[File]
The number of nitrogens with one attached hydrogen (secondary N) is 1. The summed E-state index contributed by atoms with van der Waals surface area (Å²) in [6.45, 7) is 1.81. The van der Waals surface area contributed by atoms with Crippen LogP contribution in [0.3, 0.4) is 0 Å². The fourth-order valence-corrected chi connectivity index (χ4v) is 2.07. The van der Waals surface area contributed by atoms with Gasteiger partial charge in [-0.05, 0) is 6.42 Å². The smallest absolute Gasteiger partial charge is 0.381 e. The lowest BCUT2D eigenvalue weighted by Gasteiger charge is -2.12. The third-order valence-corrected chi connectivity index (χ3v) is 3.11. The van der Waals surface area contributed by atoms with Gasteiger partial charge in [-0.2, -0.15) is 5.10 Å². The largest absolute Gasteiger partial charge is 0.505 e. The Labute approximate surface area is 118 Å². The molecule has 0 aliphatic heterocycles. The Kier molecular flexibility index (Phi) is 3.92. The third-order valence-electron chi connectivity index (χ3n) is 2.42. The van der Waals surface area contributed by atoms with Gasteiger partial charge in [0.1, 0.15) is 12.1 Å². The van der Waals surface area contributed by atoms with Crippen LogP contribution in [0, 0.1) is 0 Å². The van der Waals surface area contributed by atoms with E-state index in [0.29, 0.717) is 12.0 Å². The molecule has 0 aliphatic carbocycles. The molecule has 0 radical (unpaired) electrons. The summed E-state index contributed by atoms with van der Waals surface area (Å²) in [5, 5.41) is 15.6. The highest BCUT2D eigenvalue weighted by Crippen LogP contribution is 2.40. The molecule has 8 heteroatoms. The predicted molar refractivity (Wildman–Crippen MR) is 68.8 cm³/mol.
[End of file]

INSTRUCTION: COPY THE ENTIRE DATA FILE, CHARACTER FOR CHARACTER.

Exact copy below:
The number of nitrogens with one attached hydrogen (secondary N) is 1. The summed E-state index contributed by atoms with van der Waals surface area (Å²) in [6.45, 7) is 1.81. The van der Waals surface area contributed by atoms with Crippen LogP contribution in [0.3, 0.4) is 0 Å². The fourth-order valence-corrected chi connectivity index (χ4v) is 2.07. The van der Waals surface area contributed by atoms with Gasteiger partial charge in [-0.05, 0) is 6.42 Å². The smallest absolute Gasteiger partial charge is 0.381 e. The lowest BCUT2D eigenvalue weighted by Gasteiger charge is -2.12. The third-order valence-corrected chi connectivity index (χ3v) is 3.11. The van der Waals surface area contributed by atoms with Gasteiger partial charge in [-0.2, -0.15) is 5.10 Å². The largest absolute Gasteiger partial charge is 0.505 e. The Labute approximate surface area is 118 Å². The molecule has 0 aliphatic heterocycles. The Kier molecular flexibility index (Phi) is 3.92. The third-order valence-electron chi connectivity index (χ3n) is 2.42. The van der Waals surface area contributed by atoms with Gasteiger partial charge in [0.1, 0.15) is 12.1 Å². The van der Waals surface area contributed by atoms with Crippen LogP contribution in [0, 0.1) is 0 Å². The van der Waals surface area contributed by atoms with E-state index in [0.29, 0.717) is 12.0 Å². The molecule has 0 aliphatic carbocycles. The molecule has 0 radical (unpaired) electrons. The summed E-state index contributed by atoms with van der Waals surface area (Å²) in [5, 5.41) is 15.6. The highest BCUT2D eigenvalue weighted by Crippen LogP contribution is 2.40. The molecule has 8 heteroatoms. The predicted molar refractivity (Wildman–Crippen MR) is 68.8 cm³/mol.